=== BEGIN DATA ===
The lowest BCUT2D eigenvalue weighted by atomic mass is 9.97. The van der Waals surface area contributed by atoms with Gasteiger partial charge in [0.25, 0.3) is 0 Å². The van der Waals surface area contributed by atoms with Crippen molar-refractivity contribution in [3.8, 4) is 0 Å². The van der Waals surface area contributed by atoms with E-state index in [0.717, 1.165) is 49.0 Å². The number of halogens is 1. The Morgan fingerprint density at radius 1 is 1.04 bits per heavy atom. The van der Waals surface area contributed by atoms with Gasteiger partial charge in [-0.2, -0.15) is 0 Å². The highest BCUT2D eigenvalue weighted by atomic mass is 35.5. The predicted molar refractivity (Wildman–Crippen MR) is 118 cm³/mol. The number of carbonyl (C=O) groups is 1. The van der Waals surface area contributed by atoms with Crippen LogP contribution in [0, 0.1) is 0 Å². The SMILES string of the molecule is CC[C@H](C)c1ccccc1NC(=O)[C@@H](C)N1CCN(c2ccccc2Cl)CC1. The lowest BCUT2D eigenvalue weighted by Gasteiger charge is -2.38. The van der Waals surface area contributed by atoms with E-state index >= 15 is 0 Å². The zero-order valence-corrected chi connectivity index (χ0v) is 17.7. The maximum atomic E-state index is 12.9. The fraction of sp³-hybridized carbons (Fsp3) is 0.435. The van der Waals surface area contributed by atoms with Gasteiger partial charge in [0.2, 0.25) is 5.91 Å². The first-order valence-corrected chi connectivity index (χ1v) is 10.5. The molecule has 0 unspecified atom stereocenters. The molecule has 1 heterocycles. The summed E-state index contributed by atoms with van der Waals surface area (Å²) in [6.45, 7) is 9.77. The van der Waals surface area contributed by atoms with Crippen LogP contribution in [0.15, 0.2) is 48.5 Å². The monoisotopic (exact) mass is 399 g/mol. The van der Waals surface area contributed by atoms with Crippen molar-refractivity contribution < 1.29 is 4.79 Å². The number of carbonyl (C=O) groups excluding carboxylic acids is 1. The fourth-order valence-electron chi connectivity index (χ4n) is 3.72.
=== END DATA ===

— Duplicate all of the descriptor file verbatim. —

The lowest BCUT2D eigenvalue weighted by atomic mass is 9.97. The van der Waals surface area contributed by atoms with Gasteiger partial charge in [0.25, 0.3) is 0 Å². The van der Waals surface area contributed by atoms with Crippen molar-refractivity contribution in [3.8, 4) is 0 Å². The van der Waals surface area contributed by atoms with E-state index in [0.717, 1.165) is 49.0 Å². The number of halogens is 1. The Morgan fingerprint density at radius 1 is 1.04 bits per heavy atom. The van der Waals surface area contributed by atoms with Gasteiger partial charge in [-0.2, -0.15) is 0 Å². The highest BCUT2D eigenvalue weighted by atomic mass is 35.5. The predicted molar refractivity (Wildman–Crippen MR) is 118 cm³/mol. The number of carbonyl (C=O) groups is 1. The van der Waals surface area contributed by atoms with Crippen LogP contribution in [0, 0.1) is 0 Å². The SMILES string of the molecule is CC[C@H](C)c1ccccc1NC(=O)[C@@H](C)N1CCN(c2ccccc2Cl)CC1. The lowest BCUT2D eigenvalue weighted by Gasteiger charge is -2.38. The van der Waals surface area contributed by atoms with E-state index >= 15 is 0 Å². The zero-order valence-corrected chi connectivity index (χ0v) is 17.7. The maximum atomic E-state index is 12.9. The fraction of sp³-hybridized carbons (Fsp3) is 0.435. The van der Waals surface area contributed by atoms with Gasteiger partial charge in [0.2, 0.25) is 5.91 Å². The first-order valence-corrected chi connectivity index (χ1v) is 10.5. The molecule has 0 unspecified atom stereocenters. The molecule has 1 heterocycles. The summed E-state index contributed by atoms with van der Waals surface area (Å²) in [6.45, 7) is 9.77. The van der Waals surface area contributed by atoms with Crippen LogP contribution in [0.15, 0.2) is 48.5 Å². The monoisotopic (exact) mass is 399 g/mol. The van der Waals surface area contributed by atoms with Crippen molar-refractivity contribution < 1.29 is 4.79 Å². The number of carbonyl (C=O) groups excluding carboxylic acids is 1. The fourth-order valence-electron chi connectivity index (χ4n) is 3.72.